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From Chris Miner <chris.mi...@luxoom.com>
Subject Re: Jackrabbit physical folder
Date Mon, 10 Jul 2006 15:18:40 GMT

Perhaps I don't understand your question, but isn't this how it already
works out of the box?  For example fire up the downloadable demo,
and edit the main page.  Add a "Samples: Text and image paragraph".
Choose an image off the file system.  It is uploaded and resides in the 
repository.  Preview the page, and the image is delivered.  The  publish the 
page and again everything is there.  Is this not what you are wanting?

On Monday, 10. July 2006 15:33, Ramachandra Sankuratri wrote:
> My UseCase is as follows.
> Say a HTML file is stored in the Jack Rabbit Repository. It has to refer
> to a .jpg file that is also stored in the Repository. How is this
> reference done so that it is valid both at the time of design (content
> editing) and after publishing.
> Thanks
> Chandu
> -----Original Message-----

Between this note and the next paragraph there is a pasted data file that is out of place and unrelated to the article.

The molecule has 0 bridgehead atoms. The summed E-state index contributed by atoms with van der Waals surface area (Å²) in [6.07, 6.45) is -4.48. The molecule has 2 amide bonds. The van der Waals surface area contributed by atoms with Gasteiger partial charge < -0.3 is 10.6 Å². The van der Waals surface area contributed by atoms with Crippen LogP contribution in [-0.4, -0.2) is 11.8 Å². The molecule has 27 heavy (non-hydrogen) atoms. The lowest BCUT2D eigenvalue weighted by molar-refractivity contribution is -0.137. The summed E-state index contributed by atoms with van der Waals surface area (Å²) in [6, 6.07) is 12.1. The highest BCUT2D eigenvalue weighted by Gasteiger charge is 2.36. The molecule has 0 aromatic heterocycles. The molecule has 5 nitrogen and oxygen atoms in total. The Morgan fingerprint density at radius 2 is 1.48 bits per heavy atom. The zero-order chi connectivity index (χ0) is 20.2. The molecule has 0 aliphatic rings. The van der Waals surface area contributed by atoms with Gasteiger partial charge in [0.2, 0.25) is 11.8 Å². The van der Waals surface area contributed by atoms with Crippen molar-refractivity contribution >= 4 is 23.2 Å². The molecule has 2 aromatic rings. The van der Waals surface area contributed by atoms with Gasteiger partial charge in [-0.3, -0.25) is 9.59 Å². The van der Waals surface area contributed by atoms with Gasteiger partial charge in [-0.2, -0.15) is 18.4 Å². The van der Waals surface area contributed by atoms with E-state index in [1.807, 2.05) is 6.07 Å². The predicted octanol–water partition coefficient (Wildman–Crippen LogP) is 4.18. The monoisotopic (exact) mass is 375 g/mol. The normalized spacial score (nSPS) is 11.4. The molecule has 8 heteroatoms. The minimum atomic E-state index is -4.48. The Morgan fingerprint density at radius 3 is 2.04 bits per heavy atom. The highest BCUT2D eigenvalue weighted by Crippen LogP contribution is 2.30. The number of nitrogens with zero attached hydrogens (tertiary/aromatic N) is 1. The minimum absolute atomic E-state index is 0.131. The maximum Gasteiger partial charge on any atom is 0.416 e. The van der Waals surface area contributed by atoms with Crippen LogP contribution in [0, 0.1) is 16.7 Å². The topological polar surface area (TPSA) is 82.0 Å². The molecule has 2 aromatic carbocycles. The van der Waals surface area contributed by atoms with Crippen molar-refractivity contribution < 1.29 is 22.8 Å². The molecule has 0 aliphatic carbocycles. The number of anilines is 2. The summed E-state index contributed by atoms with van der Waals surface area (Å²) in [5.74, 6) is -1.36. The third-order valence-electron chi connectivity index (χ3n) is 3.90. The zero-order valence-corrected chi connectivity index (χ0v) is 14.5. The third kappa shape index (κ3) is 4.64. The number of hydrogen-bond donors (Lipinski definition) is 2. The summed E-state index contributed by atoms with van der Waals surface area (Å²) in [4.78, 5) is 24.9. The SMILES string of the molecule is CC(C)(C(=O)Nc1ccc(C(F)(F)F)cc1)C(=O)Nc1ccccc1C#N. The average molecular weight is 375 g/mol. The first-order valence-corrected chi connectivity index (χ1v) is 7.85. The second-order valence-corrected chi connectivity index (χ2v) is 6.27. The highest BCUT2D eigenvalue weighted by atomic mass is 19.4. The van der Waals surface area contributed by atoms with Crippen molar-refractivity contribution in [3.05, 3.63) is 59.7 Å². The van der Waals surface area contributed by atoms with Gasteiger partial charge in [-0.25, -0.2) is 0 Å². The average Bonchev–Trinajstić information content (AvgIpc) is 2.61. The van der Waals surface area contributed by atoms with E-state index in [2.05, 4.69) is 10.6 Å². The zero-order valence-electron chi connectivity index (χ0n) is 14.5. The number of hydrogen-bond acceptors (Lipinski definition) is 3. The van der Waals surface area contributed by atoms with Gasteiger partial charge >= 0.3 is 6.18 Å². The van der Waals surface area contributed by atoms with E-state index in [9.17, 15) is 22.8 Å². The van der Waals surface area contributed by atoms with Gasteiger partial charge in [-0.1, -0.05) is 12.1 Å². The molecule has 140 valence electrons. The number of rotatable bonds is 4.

> From: Jukka Zitting [mailto:jukka.zitting@gmail.com]
> Sent: Wednesday, June 21, 2006 2:50 AM
> To: users@jackrabbit.apache.org
> Subject: Re: Jackrabbit physical folder
> Hi,
> On 6/21/06, Ramachandra Sankuratri <ramachandra.sankuratri@plateau.com>
> wrote:
> > Please refer to JSR170-1.0.pdf(spec) - "5.1 A File System-backed
> Content
> > Repository"(page41).
> >
> > Does it mean that the layout specified in this example cannot be
> > retained in the file system-backed content repository?
> The examples in the specification illustrate potential ways of
> implementing the standard. Jackrabbit chooses a different approach of
> using "item states" instead of files and folders as the principal
> storage mechanism.
> The item states are persisted through a persistence manager component
> (of which we have a few) that decides the physical layout of the data.
> However, the item state design doesn't really map well to a
> traditional file system structure, it uses an id-to-content mapping
> instead of path-to-content, so it would be quite difficult to achieve
> the proposed storage layout.
> Even more, Jackrabbit is designed to be completely in control of any
> changes to the underlying storage, so even if we supported a
> "traditional" file system storage, you wouldn't be able to modify the
> contents of the files directly without major customization of
> Jackrabbit.
> What is your use case for wanting that kind of a storage model?
> BR,
> Jukka Zitting

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